Difference between revisions of "2020 AIME I Problems/Problem 14"
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− | Let the roots of <math>P(x)</math> be <math>m</math> and <math>n</math>, then we can write <math>P(x)=x^2-(m+n)x+mn</math>. The fact that <math>P(P(x))=0</math> has solutions <math>x=3,4,a,b</math> implies that some combination of <math>2</math> of these are the solution to <math>P(x)=m</math>, and the other <math>2</math> are the solution to <math>P(x)=n</math>. It's fairly easy to see there are only <math>2</math> possible such groupings: <math>P(3)=P(4)=m</math> and <math>P(a)=P(b)=n</math>, or <math>P(3)=P(a)=m</math> and <math>P(4)=P(b)=n</math> (Note that <math>a,b</math> are interchangeable, and so are <math>m</math> and <math>n</math>). We now | + | Let the roots of <math>P(x)</math> be <math>m</math> and <math>n</math>, then we can write <math>P(x)=x^2-(m+n)x+mn</math>. The fact that <math>P(P(x))=0</math> has solutions <math>x=3,4,a,b</math> implies that some combination of <math>2</math> of these are the solution to <math>P(x)=m</math>, and the other <math>2</math> are the solution to <math>P(x)=n</math>. It's fairly easy to see there are only <math>2</math> possible such groupings: <math>P(3)=P(4)=m</math> and <math>P(a)=P(b)=n</math>, or <math>P(3)=P(a)=m</math> and <math>P(4)=P(b)=n</math> (Note that <math>a,b</math> are interchangeable, and so are <math>m</math> and <math>n</math>). We now casework: |
If <math>P(3)=P(4)=m</math>, then | If <math>P(3)=P(4)=m</math>, then | ||
<cmath>9-3(m+n)+mn=16-4(m+n)+mn=m \implies m+n=7</cmath> | <cmath>9-3(m+n)+mn=16-4(m+n)+mn=m \implies m+n=7</cmath> |
Revision as of 21:12, 27 May 2020
Problem
Let be a quadratic polynomial with complex coefficients whose coefficient is Suppose the equation has four distinct solutions, Find the sum of all possible values of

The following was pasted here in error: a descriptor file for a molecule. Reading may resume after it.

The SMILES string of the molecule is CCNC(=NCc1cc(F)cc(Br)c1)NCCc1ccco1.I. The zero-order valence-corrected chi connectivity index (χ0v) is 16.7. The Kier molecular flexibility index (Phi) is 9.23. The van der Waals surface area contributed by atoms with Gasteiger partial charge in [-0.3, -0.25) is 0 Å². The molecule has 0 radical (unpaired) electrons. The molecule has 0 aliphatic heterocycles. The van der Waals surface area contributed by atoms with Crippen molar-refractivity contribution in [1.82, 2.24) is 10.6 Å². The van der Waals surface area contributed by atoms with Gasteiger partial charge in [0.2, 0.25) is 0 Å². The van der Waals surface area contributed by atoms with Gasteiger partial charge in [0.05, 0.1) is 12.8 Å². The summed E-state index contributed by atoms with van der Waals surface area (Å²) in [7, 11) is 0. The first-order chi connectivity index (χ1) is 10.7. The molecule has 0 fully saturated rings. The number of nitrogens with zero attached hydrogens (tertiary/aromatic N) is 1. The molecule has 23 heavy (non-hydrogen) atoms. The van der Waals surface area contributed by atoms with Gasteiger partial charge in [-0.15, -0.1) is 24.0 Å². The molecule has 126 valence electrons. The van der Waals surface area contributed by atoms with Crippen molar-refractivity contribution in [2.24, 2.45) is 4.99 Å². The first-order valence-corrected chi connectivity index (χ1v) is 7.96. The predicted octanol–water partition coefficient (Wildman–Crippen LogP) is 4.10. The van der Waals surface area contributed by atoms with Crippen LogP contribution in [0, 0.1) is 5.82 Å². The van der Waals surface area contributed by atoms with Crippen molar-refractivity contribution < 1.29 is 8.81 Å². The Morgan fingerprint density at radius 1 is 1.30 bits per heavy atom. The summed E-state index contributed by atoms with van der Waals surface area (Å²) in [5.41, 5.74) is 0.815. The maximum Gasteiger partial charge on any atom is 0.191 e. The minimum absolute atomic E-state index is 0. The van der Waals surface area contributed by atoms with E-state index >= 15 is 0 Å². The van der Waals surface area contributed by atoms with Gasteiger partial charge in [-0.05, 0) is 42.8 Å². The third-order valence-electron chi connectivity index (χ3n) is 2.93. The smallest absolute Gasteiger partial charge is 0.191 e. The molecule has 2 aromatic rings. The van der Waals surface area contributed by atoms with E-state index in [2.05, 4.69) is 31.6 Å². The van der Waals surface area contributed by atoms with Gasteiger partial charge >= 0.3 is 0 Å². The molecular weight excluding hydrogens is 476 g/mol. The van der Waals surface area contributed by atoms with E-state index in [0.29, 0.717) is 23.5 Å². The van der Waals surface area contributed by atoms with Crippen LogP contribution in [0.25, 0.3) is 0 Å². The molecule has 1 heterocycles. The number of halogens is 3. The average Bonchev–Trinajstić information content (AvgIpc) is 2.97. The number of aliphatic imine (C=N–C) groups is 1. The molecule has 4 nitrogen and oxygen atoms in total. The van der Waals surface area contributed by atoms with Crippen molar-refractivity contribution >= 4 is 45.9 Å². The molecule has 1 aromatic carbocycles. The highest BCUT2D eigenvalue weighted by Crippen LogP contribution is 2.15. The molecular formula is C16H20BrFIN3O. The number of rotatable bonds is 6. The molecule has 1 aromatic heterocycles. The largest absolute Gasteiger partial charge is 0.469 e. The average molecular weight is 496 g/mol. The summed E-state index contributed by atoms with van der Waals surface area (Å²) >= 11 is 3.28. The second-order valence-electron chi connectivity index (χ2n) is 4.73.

Solution 1
Either or not. We first see that if it's easy to obtain by Vieta's that . Now, take and WLOG . Now, consider the parabola formed by the graph of . It has vertex . Now, say that . We note . Now, we note by plugging in again. Now, it's easy to find that , yielding a value of . Finally, we add . ~awang11, charmander3333
Remark: We know that from .
Solution 2
Let the roots of be and , then we can write . The fact that has solutions implies that some combination of of these are the solution to , and the other are the solution to . It's fairly easy to see there are only possible such groupings: and , or and (Note that are interchangeable, and so are and ). We now casework: If , then so this gives . Next, if , then Subtracting the first part of the first equation from the first part of the second equation gives Hence, , and so . Therefore, the solution is ~ktong
Solution 3
Write . Split the problem into two cases: and .
Case 1: We have . We must have Rearrange and divide through by to obtain Now, note that Now, rearrange to get and thus Substituting this into our equation for yields . Then, it is clear that does not have a double root at , so we must have and or vice versa. This gives and or vice versa, implying that and .
Case 2: We have . Then, we must have . It is clear that (we would otherwise get implying or vice versa), so and .
Thus, our final answer is . ~GeronimoStilton
Solution 4
Let . There are two cases: in the first case, equals (without loss of generality), and thus . By Vieta's formulas .
In the second case, say without loss of generality and . Subtracting gives , so . From this, we have .
Note , so by Vieta's, we have . In this case, .
The requested sum is .~TheUltimate123
See Also
2020 AIME I (Problems • Answer Key • Resources) | ||
Preceded by Problem 13 |
Followed by Problem 15 | |
1 • 2 • 3 • 4 • 5 • 6 • 7 • 8 • 9 • 10 • 11 • 12 • 13 • 14 • 15 | ||
All AIME Problems and Solutions |
The problems on this page are copyrighted by the Mathematical Association of America's American Mathematics Competitions.